Fernando Coimbra (Brazil), on behalf of COP President Marina da Silva, opened the meeting, calling on delegates to continue their work, especially on an ethical code of conduct for the respect and protection of indigenous cultural and intellectual property. He also invited the Article 8(j) WG’s contributions to the ABS WG. A representative of the Mohawk Nation welcomed delegates to Mohawk territory and prayed for positive meeting outcomes. Invoking the peaceful and cooperative spirit of the Haudenosaunee Confederacy, Ahmed Djoghlaf, CBD Executive Secretary, underscored the importance of cooperation to meet the challenges of biodiversity loss and climate change.
ORGANIZATIONAL MATTERS: Delegates adopted the meeting’s agenda and organization of work (UNEP/CBD/WG8J/5/1/Add.1) without amendments; elected Mary Fosi (Cameroon) as rapporteur; and Lucy Mulenkei, Jannie Lasimbang, Mikhail Todyshev, Gunn-Britt Retter, James Lamouche, Malia Nobrega and Estebancio Castro Diaz as indigenous Friends of the Bureau. They further appointed Deon Alexander Stewart (Bahamas) and Estebancio Castro Diaz as Co-Chairs of SWG I, and Nicola Breier (Germany) and Gunn-Britt Retter as Co-Chairs of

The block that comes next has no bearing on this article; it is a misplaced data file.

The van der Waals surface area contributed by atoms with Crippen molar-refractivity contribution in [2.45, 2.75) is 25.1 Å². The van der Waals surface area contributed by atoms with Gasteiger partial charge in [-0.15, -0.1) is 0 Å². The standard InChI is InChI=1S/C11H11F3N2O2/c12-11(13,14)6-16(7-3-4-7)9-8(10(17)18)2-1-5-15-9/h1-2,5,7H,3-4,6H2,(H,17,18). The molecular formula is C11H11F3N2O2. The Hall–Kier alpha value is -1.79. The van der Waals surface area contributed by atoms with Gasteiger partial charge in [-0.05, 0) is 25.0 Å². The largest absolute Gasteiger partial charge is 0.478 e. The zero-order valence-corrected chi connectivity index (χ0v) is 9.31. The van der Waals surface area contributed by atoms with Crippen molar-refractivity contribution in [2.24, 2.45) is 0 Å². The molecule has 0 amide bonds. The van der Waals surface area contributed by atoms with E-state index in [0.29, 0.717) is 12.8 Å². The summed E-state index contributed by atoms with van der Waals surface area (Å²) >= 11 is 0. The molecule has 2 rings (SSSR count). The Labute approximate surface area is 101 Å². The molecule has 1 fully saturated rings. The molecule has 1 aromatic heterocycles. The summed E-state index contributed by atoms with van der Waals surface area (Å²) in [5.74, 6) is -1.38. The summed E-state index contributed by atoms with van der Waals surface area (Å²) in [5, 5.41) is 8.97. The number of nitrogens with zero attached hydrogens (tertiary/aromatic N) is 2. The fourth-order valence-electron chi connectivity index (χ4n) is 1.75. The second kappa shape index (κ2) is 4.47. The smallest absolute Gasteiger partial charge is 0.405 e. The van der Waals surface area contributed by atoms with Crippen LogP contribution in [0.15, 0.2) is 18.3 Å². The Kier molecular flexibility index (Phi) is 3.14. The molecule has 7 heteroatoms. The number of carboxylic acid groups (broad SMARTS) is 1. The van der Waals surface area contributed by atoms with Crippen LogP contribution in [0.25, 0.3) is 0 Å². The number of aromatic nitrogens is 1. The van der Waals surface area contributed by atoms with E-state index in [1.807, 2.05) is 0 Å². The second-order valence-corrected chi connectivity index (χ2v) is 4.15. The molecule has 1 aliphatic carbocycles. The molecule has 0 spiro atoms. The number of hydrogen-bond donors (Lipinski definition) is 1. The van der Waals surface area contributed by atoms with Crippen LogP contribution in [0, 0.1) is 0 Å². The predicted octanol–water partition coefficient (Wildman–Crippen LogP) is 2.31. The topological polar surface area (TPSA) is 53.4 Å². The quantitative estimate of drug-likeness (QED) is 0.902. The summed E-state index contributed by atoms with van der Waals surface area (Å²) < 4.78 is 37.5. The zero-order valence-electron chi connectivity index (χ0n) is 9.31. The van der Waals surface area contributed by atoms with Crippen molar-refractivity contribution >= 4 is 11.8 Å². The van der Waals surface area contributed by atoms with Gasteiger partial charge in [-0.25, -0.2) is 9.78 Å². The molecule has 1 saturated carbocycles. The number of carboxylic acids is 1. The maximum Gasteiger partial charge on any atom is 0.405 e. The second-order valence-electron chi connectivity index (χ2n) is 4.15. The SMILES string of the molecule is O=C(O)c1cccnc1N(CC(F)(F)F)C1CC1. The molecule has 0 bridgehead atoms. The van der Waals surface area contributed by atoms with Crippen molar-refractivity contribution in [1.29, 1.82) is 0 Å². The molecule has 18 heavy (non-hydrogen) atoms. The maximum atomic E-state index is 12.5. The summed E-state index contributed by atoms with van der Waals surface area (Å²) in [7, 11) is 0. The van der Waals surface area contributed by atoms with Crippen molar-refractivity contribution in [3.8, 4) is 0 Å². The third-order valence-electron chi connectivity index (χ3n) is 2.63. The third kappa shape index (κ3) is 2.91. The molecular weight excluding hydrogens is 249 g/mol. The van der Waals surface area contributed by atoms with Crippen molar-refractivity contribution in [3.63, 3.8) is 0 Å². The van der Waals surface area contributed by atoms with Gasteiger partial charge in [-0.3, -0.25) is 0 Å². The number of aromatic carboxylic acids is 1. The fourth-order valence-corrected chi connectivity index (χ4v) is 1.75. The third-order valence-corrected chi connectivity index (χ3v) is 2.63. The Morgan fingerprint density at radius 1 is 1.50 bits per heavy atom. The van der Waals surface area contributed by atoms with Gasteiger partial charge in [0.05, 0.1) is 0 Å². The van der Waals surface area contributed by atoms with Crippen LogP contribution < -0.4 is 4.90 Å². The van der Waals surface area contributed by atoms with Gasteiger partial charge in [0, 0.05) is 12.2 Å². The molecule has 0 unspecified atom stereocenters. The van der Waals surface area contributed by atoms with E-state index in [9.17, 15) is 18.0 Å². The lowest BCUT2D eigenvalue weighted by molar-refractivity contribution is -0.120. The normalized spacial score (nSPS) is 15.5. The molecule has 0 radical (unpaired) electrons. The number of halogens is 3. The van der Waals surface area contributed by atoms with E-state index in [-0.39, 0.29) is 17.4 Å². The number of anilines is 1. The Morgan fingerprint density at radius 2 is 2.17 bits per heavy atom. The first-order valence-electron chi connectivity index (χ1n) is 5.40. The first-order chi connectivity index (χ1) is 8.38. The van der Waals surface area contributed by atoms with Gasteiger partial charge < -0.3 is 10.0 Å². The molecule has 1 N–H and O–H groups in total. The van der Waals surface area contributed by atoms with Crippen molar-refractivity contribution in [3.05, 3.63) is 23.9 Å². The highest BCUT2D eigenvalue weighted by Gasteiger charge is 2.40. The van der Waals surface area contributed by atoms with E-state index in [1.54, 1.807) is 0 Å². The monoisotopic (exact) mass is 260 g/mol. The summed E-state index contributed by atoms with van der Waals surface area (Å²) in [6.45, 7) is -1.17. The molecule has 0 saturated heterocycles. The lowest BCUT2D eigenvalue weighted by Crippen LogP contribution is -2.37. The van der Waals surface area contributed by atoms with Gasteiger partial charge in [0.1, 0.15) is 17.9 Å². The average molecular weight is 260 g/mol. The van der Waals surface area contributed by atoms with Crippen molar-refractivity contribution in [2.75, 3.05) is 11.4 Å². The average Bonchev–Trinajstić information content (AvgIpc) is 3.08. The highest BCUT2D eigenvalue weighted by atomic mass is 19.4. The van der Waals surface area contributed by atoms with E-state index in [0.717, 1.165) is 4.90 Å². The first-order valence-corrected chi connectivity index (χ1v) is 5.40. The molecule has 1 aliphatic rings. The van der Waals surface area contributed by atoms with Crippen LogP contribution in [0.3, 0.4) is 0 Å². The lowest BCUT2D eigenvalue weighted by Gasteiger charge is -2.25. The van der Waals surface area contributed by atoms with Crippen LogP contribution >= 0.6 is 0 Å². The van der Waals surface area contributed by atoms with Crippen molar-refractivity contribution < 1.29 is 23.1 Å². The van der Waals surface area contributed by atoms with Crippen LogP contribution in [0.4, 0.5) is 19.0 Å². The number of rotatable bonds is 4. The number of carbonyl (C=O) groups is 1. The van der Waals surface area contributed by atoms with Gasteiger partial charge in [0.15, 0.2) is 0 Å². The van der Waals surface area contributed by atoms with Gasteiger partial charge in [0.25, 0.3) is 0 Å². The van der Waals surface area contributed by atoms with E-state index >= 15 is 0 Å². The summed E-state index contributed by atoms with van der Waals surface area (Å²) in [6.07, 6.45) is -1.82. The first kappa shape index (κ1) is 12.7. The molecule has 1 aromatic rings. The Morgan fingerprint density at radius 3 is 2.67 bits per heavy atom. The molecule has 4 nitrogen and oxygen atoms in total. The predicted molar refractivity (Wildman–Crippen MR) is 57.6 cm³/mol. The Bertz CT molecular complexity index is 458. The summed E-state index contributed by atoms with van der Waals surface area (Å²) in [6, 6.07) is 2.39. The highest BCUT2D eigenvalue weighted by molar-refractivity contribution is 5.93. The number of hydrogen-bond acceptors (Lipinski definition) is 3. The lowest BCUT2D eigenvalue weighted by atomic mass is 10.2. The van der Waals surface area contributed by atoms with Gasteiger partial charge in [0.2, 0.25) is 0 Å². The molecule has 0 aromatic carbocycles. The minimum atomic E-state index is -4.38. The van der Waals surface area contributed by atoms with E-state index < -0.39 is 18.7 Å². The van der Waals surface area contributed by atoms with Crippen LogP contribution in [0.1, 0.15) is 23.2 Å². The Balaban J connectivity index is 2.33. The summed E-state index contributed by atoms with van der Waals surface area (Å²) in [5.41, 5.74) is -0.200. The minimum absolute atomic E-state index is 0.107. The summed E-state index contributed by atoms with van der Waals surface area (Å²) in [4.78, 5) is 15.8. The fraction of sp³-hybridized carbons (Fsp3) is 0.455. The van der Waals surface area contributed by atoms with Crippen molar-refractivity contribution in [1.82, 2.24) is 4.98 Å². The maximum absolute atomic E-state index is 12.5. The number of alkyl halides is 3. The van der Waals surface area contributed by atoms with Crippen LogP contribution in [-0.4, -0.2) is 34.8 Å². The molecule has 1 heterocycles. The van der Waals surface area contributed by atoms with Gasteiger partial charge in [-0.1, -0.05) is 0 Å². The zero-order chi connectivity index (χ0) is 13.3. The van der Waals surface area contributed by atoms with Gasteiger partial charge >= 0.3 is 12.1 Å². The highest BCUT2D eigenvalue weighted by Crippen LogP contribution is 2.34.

SWG II. MEXICO requested clarification on whether nominating indigenous representatives who are not members of party delegations as Co-Chairs was in accordance with the CBD’s rules of procedure. Ahmed Djoghlaf explained that appointing indigenous Co-Chairs constitutes a generally accepted informal custom at meetings of the Article 8(j) WG.
GENERAL STATEMENTS: The PHILIPPINES and Malawi, for the AFRICAN GROUP, underscored linkages between the work of the ABS and Article 8(j) WGs. Portugal, for the EU, and the GLOBAL FOREST COALITION, requested that the Article 8(j) WG address impacts of biomass production and consumption on indigenous peoples. CANADA said the WG should prioritize issues that relate to the CBD’s objectives.
COLOMBIA outlined national progress in the recognition of indigenous rights and the establishment of mechanisms for indigenous participation. Yemen, for the ASIA AND PACIFIC REGION, stressed the need for fair and equitable benefit-sharing with indigenous and local communities, while NIGERIA and SOUTH AFRICA stressed the importance of the future ABS regime.